Out of Order, Long Queues and Wait Times: We Need To Rethink Public EV Charging in Australia

Out of Order, Long Queues and Wait Times: We Need To Rethink Public EV Charging in Australia

During a 1,000km drive in the 2022 MG ZS EV over four days, I had to stop in at five public chargers (and charged at the homes I stayed at each night). It gave me time to see a snapshot of Australia’s charging infrastructure, if only within a 1,000km stretch of the roads between Sydney and Coffs Harbour on the east coast. I came to realise that the public EV charger rollout had problems that we’re not openly addressing.

This is obviously a limited snapshot, however, and although it isn’t representative of the entire charging network, it is representative of the infrastructure you’d expect if you were to do a drive between Sydney and Brisbane (with Coffs Harbour roughly in the middle).

If you haven’t read my MG ZS EV review, the TL;DR is that Australia’s cheapest EV is perfectly capable of driving between Australia’s main cities, however, this ability is entirely reliant on charging infrastructure within approximately 250km range of each other across the route.

This is something I gently teased out in that review, but wanted to elaborate on further. I think we’re a long way away from having the best-optimised EV charging infrastructure across Australia and, as of 2022, I want to discuss where we’re at, for both EV owners and those that are EV-curious.

This is how you plan your charging

To start with, I want to show you the Plugshare map of every charging station across Australia. This includes Tesla destination chargers, publicly available wall sockets (for emergency charging), 50kW fast chargers and 350kW ultra-fast chargers (and every type between, as mapped on a user-generated tool). If you’re in need of a charge, download the Plugshare app and have a gander.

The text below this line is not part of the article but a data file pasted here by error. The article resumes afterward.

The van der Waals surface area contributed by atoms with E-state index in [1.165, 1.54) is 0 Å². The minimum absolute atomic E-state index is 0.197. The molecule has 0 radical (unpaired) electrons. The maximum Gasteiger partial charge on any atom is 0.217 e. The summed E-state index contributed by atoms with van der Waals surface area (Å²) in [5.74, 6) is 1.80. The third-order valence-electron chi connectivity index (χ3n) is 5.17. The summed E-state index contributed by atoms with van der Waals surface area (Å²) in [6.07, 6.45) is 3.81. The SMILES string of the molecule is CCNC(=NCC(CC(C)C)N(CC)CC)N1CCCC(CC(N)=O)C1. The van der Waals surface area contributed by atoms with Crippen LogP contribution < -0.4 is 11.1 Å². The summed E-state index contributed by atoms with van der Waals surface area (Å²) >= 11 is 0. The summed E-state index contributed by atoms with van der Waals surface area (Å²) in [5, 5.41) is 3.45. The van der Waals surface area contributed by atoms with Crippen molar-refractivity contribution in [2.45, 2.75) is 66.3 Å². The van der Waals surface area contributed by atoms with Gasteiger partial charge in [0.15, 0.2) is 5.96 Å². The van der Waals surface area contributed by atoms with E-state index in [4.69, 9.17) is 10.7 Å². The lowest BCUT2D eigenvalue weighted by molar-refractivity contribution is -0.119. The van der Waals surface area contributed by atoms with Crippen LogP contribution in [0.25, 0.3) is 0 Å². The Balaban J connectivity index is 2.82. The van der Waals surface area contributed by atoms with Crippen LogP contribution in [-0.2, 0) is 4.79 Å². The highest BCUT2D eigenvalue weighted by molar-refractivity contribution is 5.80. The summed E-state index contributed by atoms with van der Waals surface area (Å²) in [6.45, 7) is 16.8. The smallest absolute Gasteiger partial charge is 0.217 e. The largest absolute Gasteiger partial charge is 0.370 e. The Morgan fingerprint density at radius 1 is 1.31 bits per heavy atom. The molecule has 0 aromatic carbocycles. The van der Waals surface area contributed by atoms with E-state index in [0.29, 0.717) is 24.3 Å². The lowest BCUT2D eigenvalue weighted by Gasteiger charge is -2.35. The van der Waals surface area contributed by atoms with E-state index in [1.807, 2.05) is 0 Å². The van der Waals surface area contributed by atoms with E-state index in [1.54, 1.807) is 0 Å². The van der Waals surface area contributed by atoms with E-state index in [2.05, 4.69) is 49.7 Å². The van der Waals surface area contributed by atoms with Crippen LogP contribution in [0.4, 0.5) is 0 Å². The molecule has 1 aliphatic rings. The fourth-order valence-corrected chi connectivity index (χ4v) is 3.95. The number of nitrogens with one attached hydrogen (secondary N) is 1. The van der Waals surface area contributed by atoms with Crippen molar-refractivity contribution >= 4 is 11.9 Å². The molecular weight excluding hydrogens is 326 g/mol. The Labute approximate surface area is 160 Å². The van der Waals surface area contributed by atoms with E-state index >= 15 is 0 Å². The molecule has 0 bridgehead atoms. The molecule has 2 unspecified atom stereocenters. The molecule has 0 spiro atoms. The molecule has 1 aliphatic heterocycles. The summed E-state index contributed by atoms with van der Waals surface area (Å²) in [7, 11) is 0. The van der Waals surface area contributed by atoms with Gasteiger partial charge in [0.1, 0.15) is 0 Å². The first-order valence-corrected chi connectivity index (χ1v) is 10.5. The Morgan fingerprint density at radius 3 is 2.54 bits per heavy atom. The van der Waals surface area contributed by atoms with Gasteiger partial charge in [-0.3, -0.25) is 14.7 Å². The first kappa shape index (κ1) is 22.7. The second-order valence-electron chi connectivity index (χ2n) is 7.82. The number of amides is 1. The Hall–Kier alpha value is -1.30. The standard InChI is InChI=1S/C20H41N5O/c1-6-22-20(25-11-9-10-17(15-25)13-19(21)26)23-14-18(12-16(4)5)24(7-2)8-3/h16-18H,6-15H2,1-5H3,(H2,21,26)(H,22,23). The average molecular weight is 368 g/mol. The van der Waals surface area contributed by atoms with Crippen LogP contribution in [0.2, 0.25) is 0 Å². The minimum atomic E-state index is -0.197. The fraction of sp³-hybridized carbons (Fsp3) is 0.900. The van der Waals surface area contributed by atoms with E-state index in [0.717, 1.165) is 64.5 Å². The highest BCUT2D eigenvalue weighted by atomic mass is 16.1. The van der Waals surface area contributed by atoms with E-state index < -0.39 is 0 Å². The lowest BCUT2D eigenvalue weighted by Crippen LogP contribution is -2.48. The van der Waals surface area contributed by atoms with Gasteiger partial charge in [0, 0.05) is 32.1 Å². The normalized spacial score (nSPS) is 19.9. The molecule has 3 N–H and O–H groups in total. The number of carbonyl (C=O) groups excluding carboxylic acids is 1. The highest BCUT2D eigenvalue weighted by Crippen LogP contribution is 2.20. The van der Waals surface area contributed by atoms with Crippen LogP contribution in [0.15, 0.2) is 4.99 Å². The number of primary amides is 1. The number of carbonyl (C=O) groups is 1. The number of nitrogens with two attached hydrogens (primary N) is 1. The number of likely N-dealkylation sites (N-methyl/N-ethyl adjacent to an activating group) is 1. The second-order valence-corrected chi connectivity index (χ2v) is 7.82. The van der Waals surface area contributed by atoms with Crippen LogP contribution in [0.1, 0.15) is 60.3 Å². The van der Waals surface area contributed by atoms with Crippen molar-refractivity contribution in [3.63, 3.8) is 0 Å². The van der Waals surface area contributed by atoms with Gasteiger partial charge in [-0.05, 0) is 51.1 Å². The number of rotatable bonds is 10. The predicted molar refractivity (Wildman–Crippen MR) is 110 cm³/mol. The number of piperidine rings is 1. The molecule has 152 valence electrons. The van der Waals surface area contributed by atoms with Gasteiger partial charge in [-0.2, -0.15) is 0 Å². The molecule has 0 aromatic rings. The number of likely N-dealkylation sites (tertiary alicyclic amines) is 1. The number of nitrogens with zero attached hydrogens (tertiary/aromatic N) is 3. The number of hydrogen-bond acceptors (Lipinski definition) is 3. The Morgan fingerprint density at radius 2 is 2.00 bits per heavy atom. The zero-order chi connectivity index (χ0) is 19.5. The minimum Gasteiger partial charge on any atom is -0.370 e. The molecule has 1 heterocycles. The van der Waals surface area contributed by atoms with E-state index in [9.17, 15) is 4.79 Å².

Now as you can see, there are plenty of chargers across Australia. The more you zoom in, the more chargers will appear. In my experience, it’s often had more chargers listed on it than Google Maps (although Google might be changing this soon).

What’s more, because it’s a community-led app, EV owners encourage each other to “check-in” and log how long they’ll be charging for when they arrive at a station. This gives the added benefit of knowing if a charger is out of order.

As brilliant as this app is, it’s unfortunately symptomatic of a larger problem with the public EV charger map. While I love the idea of community-led guidance and giving a helping hand to your fellow car drivers, this app only passively addresses the problem with public EV charger infrastructure (not that the onus is on the app to fix it). Let me explain.

The charging challenge

Across Australia, EV charging stations typically have a standard form: two car parking spots, able to charge two cars synchronously, with either one or two charging units (like petrol bowsers). Sometimes you’ll find a charger with more than two chargers available.

Two spots are obviously better than one and with EVs coming through and spending around half an hour parked and charging, it obviously limits wait times and queues.

Except it’s not that simple, right?

During my trip, across the National Day of Mourning, the following Friday and then the weekend (so a busy four days on the road as people were utilising a public holiday), three out of the five public charging stations I visited had an out-of-order charger. This includes:

I’m not going to mince words: this sucks, and if you do a scan across the popular EV charging spots across Australia, you’ll find that out-of-order chargers aren’t an anomaly (the Wallsend charger in particular has had an out-of-order unit three times before when I’ve driven through).